JOHN MACKEY (b.1973): Sasparilla, MICHAEL DAUGHERTY (b.1954): Rio Grande, PAUL DOOLEY (b.1983): Masks and Machines, JUN NAGAO (b.1964): The Earth from The Planets for Trouvère, ADAM SCHOENBERG (b.1980): American Symphony (transcr. Donald Patterson), JOHN CORIGLIANO (b.1938): Elegy, JINDRICH FELD (1927-2007): Divertimento.
Catalogue Number: 06S089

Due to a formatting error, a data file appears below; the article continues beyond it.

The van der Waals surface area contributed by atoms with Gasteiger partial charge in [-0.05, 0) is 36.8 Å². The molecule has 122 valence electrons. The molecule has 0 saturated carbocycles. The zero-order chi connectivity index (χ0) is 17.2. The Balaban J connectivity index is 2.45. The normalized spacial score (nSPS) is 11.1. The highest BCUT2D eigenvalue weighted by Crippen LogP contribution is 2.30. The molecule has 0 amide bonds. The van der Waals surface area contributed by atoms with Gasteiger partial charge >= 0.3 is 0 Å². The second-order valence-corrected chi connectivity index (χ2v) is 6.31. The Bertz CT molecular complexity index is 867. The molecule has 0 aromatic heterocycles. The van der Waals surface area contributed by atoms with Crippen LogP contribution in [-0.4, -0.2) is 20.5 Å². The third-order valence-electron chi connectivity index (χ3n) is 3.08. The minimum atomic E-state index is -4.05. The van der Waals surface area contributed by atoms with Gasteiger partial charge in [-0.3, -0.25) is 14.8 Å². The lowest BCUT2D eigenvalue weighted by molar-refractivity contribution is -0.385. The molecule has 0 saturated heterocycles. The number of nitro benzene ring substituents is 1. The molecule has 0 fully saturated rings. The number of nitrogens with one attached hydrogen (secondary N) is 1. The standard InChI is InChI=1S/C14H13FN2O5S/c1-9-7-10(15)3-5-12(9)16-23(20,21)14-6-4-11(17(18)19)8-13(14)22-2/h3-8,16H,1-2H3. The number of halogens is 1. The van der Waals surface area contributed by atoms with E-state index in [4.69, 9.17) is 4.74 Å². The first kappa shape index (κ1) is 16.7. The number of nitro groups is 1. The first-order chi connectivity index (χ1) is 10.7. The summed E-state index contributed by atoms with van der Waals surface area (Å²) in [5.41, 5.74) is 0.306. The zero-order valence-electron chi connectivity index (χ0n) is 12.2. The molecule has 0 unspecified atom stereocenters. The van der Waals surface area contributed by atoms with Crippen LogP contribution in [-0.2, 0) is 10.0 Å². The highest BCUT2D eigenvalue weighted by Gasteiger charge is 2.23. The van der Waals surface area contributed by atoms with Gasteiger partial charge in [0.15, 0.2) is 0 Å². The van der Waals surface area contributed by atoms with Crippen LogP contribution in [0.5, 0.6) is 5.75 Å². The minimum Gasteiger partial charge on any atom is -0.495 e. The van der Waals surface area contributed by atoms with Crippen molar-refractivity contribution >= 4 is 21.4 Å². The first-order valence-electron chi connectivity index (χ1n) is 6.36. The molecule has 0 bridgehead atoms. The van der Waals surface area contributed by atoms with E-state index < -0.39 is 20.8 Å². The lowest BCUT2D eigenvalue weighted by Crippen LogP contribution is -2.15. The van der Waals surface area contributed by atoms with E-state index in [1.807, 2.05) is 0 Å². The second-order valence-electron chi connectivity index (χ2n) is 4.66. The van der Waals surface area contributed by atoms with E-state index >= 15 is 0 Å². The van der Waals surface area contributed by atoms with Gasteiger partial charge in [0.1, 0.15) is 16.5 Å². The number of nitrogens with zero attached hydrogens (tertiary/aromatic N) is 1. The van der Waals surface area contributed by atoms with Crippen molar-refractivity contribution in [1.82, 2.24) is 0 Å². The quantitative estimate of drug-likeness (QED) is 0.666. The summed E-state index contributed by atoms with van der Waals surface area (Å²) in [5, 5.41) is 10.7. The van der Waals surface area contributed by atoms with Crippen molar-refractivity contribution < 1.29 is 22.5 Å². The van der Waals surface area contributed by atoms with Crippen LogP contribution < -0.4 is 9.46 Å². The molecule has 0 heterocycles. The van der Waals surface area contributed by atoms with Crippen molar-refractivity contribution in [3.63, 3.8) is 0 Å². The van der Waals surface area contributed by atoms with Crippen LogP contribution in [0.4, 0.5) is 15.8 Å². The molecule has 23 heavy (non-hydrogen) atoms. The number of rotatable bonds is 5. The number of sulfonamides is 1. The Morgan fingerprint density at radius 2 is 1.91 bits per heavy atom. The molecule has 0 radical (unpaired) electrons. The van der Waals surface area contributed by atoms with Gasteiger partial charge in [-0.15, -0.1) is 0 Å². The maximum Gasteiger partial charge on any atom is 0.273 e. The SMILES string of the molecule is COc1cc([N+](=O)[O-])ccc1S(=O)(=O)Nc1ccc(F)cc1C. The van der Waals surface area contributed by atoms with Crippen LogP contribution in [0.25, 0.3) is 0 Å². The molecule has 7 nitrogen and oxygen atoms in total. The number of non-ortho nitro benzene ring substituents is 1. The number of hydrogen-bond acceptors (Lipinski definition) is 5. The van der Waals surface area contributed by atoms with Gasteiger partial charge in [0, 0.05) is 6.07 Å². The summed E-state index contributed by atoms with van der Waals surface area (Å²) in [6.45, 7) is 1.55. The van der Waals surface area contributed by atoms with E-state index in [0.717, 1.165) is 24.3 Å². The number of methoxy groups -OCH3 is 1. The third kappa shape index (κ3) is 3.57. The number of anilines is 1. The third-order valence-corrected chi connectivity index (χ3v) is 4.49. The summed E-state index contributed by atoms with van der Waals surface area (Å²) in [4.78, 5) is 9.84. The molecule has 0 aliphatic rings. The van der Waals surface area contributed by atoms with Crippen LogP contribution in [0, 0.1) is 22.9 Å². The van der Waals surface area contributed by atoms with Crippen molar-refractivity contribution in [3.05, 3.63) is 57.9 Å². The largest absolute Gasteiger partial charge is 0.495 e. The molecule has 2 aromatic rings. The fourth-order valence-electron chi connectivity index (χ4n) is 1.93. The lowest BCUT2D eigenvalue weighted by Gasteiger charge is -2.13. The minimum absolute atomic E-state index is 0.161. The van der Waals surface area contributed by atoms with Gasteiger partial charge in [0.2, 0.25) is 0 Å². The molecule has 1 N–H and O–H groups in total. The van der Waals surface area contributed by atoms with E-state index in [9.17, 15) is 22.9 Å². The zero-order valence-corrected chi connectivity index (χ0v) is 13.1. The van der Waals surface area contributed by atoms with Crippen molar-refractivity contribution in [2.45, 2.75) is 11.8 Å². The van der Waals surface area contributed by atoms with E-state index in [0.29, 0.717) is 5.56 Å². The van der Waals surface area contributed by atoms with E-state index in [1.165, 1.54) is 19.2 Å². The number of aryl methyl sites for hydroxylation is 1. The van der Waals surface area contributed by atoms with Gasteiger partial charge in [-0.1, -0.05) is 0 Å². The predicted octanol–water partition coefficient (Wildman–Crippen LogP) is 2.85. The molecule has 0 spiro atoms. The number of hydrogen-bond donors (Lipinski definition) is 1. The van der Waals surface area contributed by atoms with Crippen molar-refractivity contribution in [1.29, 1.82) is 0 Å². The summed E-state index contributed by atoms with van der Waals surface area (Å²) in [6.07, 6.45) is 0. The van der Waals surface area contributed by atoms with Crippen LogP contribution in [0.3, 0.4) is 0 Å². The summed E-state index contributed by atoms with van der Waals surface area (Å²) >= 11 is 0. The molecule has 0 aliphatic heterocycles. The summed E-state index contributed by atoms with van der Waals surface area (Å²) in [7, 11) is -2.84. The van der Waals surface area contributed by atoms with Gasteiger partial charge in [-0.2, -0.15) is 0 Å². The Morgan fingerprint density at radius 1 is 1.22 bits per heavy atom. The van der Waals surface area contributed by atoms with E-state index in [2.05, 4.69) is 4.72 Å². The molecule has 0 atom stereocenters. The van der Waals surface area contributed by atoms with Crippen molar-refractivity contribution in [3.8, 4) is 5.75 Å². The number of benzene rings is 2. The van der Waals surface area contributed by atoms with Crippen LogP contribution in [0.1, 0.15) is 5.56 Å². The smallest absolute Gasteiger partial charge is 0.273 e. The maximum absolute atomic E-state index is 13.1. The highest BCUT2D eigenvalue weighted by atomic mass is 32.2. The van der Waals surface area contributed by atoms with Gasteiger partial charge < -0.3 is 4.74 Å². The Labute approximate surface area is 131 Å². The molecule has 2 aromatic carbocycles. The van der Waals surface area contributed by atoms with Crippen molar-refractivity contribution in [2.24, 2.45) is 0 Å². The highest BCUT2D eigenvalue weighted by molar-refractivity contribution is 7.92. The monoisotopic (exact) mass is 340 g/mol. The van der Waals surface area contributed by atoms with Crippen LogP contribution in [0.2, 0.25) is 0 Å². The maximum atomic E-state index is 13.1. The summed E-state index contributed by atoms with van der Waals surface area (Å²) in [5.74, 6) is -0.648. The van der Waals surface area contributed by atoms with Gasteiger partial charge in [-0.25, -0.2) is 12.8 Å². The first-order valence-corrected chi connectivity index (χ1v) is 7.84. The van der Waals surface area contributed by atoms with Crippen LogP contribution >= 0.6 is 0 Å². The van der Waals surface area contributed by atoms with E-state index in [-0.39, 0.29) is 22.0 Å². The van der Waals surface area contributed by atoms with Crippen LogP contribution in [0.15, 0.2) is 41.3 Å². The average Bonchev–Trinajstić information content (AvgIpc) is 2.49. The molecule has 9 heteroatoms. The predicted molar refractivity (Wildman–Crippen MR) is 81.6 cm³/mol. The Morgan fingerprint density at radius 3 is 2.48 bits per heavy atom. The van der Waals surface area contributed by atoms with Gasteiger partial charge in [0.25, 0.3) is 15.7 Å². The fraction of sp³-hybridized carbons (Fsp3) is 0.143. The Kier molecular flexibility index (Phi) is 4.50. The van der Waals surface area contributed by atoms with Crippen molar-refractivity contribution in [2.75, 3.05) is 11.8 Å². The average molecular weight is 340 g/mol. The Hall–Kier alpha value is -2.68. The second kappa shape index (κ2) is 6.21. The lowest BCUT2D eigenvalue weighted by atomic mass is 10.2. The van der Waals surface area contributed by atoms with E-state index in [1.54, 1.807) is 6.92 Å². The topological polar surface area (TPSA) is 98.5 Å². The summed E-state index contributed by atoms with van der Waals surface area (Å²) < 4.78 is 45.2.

Description: Another fine sampling of the abundant riches of the wind orchestra repertory. Like the majority of works for these ensembles, the pieces are bold, colorful and very tonal. The pieces here are mostly upbeat and optimistic in mood, from Schoenberg's celebration of America to Daugherty's dynamic, extrovert landscape painting. The Mackey, Dooley and Feld are lively and diverting, breezy and fun, the Mackey with a delightful sense of slapstick comedy. Nagao's piece is a spin-off of his transcription of Holst's Planets, a high-energy pastiche of Holst's themes that has no trouble reaching escape velocity (see what I did there?). Schoenberg's Symphony (which we had in its original orchestral version in February; this is an expertly realised transcription) is in five movements; a breezy, energetic opening fanfare; a chromatic slow movement; a lively, propulsive ostinato-driven 'scherzo'; another slow movement, prayerful and consoling; and an optimistic finale. Only Corigliano's powerfully neo-romantic Elegy, derived from his incidental music for a play about Helen of Troy, strikes a more serious note, tinged with tragic drama. North Texas Wind Symphony; Eugene Migliaro Corporon.